U.S. Sen. Kirsten Gillibrand aims to enhance safety for pedestrians in the aftermath of a terrorist attack in New York City that killed eight people and injured 12 others.
The Stopping Threats on Pedestrians Act sponsored by Gillibrand, D-N.Y., would establish a new federal grant program to fund the installation of barriers to protect cyclists and pedestrians from vehicles.
The program would be administered by the U.S. Department of Transportation. The bill would authorize $500 million for the grant initiative — $50 million annually over 10 years.
Local governments could use the funding to install bollards, jersey barriers and planters.
Gillibrand highlighted the importance of the bill after the terrorist attack in Lower Manhattan. The suspected attacker, a 29-year-old who is originally from Uzbekistan, drove a rental truck at a high rate of speed into a bike lane. He targeted cyclists and pedestrians before colliding with a school bus.
It wasn't the first terrorist attack that targeted pedestrians. In June, three terrorists drove a van into a crowd of pedestrians on the London Bridge. Other vehicle-ramming attacks have been carried out in other European cities, including Barcelona and Westminster.
In August, a white supremacist killed one person and injured 19 others when he rammed his vehicle into a crowd of counter-protesters in Charlottesville, Virginia.
The eight people who were killed in the New York City attack included five people from Argentina and another from Belgium. Two Americans were also killed in the attack.
"New Yorkers have proven over and over again that they are resilient and will not let a cowardly act of terror change who we are," Gillibrand said. "But we have to remain vigilant and learn the lessons from this attack to strengthen our infrastructure for the future."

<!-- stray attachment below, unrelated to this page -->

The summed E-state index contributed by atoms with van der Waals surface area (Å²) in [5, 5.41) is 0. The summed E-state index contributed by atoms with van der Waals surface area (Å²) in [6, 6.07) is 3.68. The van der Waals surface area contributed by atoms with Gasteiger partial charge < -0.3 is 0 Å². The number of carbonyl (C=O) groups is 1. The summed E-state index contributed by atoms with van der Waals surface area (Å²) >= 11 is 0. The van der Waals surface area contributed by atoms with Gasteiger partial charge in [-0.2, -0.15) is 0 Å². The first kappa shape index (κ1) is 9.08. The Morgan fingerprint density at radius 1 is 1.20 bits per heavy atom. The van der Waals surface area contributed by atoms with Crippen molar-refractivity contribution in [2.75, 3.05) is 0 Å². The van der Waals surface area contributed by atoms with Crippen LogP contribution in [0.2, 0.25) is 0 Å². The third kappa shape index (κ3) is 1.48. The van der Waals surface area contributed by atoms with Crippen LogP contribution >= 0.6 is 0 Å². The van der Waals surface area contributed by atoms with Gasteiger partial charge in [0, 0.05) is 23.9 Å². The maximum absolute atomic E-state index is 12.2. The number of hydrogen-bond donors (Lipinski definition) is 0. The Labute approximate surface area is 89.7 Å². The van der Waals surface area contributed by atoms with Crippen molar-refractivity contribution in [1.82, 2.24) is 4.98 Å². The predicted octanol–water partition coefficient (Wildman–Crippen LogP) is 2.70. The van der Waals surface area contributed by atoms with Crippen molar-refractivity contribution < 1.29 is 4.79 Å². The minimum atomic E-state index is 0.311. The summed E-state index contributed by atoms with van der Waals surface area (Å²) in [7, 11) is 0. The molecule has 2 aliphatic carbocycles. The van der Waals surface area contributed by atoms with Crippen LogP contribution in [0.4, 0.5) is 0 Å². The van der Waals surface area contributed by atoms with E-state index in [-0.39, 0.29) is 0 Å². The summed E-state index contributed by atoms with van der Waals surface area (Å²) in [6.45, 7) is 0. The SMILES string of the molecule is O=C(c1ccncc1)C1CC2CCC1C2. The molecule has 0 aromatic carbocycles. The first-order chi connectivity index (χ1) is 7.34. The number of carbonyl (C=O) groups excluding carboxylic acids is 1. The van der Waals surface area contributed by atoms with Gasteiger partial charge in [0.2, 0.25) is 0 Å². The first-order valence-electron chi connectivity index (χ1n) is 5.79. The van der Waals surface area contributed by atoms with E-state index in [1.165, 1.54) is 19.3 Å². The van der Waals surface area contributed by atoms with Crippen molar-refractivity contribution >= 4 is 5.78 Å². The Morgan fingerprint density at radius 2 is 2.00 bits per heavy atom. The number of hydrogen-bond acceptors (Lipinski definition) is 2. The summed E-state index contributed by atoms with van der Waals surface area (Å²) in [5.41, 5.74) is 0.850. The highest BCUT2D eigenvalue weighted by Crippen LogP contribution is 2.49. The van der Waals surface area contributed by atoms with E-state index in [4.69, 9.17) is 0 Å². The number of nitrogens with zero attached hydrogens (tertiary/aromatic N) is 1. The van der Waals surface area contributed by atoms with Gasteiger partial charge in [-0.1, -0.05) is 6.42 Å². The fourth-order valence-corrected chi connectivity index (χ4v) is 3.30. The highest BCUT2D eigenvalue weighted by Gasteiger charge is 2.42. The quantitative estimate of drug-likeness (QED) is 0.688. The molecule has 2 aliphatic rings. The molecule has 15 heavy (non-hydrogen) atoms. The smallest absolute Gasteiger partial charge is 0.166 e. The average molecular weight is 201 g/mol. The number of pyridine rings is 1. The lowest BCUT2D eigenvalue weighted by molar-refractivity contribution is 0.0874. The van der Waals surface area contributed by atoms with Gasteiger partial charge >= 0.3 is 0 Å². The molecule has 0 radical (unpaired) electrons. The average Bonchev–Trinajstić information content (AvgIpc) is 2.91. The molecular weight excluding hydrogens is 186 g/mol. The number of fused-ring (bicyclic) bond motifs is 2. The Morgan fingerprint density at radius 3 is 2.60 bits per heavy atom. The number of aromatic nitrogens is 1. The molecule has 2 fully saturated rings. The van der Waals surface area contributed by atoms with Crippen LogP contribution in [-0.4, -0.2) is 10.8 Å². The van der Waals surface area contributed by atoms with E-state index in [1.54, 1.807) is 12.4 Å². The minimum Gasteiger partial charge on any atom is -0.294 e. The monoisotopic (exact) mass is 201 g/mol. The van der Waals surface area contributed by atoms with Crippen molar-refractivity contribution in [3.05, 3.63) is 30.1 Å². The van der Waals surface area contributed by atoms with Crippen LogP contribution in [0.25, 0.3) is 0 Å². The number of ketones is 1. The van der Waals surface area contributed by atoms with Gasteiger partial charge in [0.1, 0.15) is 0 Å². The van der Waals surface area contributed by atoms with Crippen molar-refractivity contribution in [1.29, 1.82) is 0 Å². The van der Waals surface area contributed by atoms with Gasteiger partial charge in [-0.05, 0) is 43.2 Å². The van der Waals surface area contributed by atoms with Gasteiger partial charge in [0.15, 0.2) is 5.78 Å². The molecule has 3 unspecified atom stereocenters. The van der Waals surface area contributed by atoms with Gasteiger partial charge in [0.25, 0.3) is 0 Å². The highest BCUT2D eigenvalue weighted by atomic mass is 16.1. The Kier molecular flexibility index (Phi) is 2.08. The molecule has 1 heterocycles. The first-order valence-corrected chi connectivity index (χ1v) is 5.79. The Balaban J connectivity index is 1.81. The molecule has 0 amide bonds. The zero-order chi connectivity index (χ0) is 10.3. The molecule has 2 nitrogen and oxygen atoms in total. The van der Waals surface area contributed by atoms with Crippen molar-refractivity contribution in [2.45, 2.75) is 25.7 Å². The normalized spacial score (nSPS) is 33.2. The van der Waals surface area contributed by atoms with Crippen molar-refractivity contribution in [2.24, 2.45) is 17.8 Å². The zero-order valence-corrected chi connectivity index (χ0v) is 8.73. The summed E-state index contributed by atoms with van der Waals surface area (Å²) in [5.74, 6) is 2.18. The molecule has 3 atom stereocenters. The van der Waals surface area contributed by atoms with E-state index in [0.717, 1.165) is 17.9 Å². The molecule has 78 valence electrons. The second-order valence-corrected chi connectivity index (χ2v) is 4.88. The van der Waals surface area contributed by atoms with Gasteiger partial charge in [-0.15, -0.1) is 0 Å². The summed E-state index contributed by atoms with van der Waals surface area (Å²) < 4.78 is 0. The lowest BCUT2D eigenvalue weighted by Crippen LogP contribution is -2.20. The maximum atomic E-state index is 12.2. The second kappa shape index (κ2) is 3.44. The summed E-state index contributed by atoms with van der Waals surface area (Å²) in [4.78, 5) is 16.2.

The bill sponsored by Gillibrand was initially introduced in the House last month by two New Yorkers, U.S. Reps. Adriano Espaillat and Dan Donovan.
Donovan, R-Staten Island, and Espaillat, D-Manhattan, touted their bill as a pedestrian safety measure.
"We have witnessed an increase in pedestrian injuries and fatalities as vehicles are increasingly being used as weapons to carry out attacks," Espaillat said in October. "Our bill aims to support cities by providing necessary funding to install safety bollards as preventative measures to guide traffic, protect individuals and potentially save lives."
Donovan agreed that bollards "save lives."
"That's clear from the Times Square car crash earlier this year that would have been far more destructive but for the barriers," he said. "We should have more of them, which this commonsense bill will allow."
The bill has bipartisan support in Congress and the backing of the National Association of Counties.
Gillibrand hopes the bill will advance swiftly through the legislative process.
"Providing adequate funding to install traffic barriers throughout cities across the country is a commonsense bipartisan measure that would help protect pedestrians and bicyclists from these kinds of hateful acts," she said. "I urge my colleagues in the Senate to support this legislation that will keep our cities safer."